Need school advice from a clinical psychologist!!

  1. Those of you who are working in the field... I need some urgent advice please!

    I am completing my MA in Counseling in a few weeks and will be going on to get my PhD in clinical psychology. I have applied to 20 programs and so far have only heard back from one: California School of Professional Psychology/Alliant University. I am wondering what your opinion is on professional schools. I am interviewing there tomorrow, but I am unsure if graduating from a professional school with hold me back. I have heard it is harder for professional school graduates to get teaching positions... is this true? I don't see myself in private practice... just not something I am interested in. I would really like to work in clinical forensic psychology. So if I go to CSPP, my emphasis will be forensics and I see myself getting a government job working in prisons, courts, etc.. and I would also like to teach part-time at a university.

    Does anybody know graduates from professional schools? Where are they career-wise, any hurdles they had to overcome because of where they went to school?

    If I don't get into any other universities, should I accept CSPP/Alliant? Or should I take a couple of years off to get more experience and apply again?
     
  2. Anyone??
     
  3. Does that mean you'd get a PsyD instead of a PhD? If so, then you'd have trouble breaking into academia.

    BUT, if it is a PhD then you could probably teach at a non-research university as a visiting professor or adjunct faculty. You probably wouldn't be able to get a job at a liberal arts college though...as they really emphasize teaching experience and I'm guessing you won't get that at a professional school.
    You could also teach at community college level.

    But if it's research/academia that you want....then your best bet is a research-oriented PhD program.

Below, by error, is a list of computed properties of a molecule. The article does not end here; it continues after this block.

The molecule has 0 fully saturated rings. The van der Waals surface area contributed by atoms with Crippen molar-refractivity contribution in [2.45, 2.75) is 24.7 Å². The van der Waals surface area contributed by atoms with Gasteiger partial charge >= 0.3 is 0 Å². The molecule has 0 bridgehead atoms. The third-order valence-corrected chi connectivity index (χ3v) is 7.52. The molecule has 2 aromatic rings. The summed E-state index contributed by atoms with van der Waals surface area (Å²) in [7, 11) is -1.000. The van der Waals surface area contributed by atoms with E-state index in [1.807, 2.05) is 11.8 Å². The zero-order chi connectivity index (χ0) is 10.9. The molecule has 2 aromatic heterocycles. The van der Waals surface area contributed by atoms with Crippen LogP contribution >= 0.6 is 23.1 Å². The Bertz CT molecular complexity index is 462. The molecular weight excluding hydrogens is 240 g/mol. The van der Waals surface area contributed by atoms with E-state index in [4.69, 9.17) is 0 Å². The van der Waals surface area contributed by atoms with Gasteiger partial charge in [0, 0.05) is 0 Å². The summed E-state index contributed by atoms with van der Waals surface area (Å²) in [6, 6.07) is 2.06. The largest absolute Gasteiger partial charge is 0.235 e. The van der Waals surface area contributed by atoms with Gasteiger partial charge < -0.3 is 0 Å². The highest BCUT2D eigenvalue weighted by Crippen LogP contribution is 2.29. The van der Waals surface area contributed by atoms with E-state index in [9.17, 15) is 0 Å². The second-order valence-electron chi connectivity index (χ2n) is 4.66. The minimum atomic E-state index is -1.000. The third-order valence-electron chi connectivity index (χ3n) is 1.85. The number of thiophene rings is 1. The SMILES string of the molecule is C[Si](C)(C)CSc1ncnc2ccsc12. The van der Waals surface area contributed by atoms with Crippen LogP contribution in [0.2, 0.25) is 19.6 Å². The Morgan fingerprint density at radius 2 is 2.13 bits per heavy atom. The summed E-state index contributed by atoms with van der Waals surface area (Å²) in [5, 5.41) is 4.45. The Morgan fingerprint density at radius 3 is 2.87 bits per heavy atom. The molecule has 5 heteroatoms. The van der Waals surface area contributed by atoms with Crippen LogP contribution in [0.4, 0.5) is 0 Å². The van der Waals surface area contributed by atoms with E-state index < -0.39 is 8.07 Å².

4. CSPP offers a Ph.D in clinical psychology. When I went for the interview, it did not seem research oriented at all, except for what is required to write a dissertations. The professors do not even write grants. As for teaching experience, I would be able to TA graduate level courses, or teach at the undergrad psychology school. Overall, I was not impressed with the school. :tdown:
     
  5. Sorry, I'm not familiar with Professional Schools...maybe call the APA and find out if they are recognized by them? If they are backed from them APA they should be ok.

    I have a PsyD from a University...not research oriented but I do have a good government job with the Court system. In my experience, teaching and job placement have a big "who you know" influence, at least where I live, as opposed to a PhD/PsyD preference, outside of research positions.
     
  6. ^^^Yea but if you specifically want to teach....then PhD looks better than PsyD (unless you want to teach at a professional school).

    In all honesty....professional schools are fine IF you just want to practice. HOWEVER, if you ever want to possibly teach or do research at some point....then a regular research-oriented PhD is better.

    Clinical programs though are harder to get into than med school....have you considered lookin for counseling psychology PhD programs?
     
  7. Hmm or you can move over here to Aus and do it with me... it sounds so complicated in CA (is that where you are? Sorry if you're not!). I saw the title and thought 'I can help!' but was confused halfway within reading the post. I'm really sorry I can't help, but I do wish you good luck!